A Glacier In the Alps Is Facing Imminent Collapse, Prompting Evacuation

A glacier in the Alps is at risk of an imminent collapse that would send up to 8.8 million cubic feet of ice sliding down the Mont Blanc massif. The risk has prompted precautionary road closures and evacuations on the Italian side.

Stefano Miserocchi, the mayor of the northern Italian town Courmayeur, issued an order on Tuesday evacuating mountain homes and closing two roads that pass near the Mont Blanc massif, a range that contains the highest peak in the Alps. The Planpincieux glacier is located on the southern slopes of the massif and is considered a hanging glacier because it is a remnant of a much larger glacial system that has retreated.

In the statement, Miserocchi said the glacier’s precarious situation was due to climate change and ice melt.

“These phenomena testify once again how the mountain is in a phase of strong change due to climatic factors, therefore it is particularly vulnerable. In this case it is a temperate glacier particularly sensitive to high temperatures.”

The order came a day before a new IPCC special report reinforced that glaciers, snow, ice, and permafrost will continue to melt, causing small glaciers to lose up to 80% of their current ice mass by 2100. According to Italian media, about 50 cubic meters (over 1,700 cubic feet) fell from the Planpincieux glacier in 2017 without causing damage, though chunks “as large as a refrigerator” rolled down the mountain.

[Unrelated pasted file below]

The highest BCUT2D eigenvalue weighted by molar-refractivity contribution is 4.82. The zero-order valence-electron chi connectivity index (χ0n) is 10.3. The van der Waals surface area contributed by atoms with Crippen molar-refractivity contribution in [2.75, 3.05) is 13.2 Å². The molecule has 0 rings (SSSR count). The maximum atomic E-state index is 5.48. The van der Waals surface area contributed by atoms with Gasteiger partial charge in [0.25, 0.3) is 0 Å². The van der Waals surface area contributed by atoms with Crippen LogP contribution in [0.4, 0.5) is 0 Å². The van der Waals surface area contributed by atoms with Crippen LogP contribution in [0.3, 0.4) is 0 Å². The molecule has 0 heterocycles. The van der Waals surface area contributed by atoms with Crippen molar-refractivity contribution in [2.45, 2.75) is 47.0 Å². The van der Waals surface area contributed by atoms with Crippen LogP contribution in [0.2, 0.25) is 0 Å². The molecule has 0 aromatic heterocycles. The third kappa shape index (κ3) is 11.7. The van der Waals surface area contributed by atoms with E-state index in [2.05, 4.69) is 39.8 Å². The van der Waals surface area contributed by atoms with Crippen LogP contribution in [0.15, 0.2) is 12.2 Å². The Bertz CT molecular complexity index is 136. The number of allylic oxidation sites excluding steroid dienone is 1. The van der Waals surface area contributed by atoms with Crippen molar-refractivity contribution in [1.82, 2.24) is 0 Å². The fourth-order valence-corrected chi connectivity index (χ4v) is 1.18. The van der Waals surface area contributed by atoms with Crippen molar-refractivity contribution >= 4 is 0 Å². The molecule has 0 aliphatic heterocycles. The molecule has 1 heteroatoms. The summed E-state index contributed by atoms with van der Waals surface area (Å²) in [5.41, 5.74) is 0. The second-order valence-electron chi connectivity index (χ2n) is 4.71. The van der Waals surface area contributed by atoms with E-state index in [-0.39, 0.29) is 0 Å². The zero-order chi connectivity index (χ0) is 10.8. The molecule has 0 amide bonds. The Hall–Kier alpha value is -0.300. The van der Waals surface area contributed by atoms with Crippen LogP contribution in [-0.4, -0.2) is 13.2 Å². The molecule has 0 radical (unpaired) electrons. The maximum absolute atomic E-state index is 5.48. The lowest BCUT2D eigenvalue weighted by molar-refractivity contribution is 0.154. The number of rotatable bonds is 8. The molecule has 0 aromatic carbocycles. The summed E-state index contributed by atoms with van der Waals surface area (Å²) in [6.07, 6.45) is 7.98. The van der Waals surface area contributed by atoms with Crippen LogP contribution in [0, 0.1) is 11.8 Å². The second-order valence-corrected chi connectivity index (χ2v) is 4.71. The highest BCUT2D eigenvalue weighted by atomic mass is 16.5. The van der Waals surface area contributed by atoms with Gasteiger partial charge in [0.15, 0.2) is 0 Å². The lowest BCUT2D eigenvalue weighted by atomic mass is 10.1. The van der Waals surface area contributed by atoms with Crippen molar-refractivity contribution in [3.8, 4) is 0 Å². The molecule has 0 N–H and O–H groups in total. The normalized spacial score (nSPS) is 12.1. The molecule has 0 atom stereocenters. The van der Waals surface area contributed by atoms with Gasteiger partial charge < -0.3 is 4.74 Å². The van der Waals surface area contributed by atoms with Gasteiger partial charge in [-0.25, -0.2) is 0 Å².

Speaking at the UN Climate Action Summit in New York on Tuesday, Italian Prime Minister Giuseppe Conte said, “The news that part of Mont Blanc risks collapsing is a warning that should not leave us indifferent. It must shake us all and force us to mobilize.”

In a statement, the city notes that between the end of August and the beginning of September, the lower part of the glacier was sliding at a speed of 50-60 cm (20-24 inches) per day. The moving area of the glacier lies directly below the mouth of a crevasse, the release states, and there has been “a significant increase in the sliding speed” recently, according to Miserocchi.

“This is just one example of how glaciers can become unstable as they respond to climate change and pass tipping points,” Grant Macdonald, a graduate student in glaciology at the University of Chicago, said in an email.

Macdonald explained that tipping points come about when glaciers lose more ice than usual in summer months and the melted ice flows away as meltwater, altering the glacier’s dynamics and stability.

“Melting and dynamical changes can lead to parts of the glacier becoming structurally unstable, and on mountain glaciers like this one that could mean parts ‘collapsing’. The effects of climate change could certainly promote this kind of behaviour,” he said.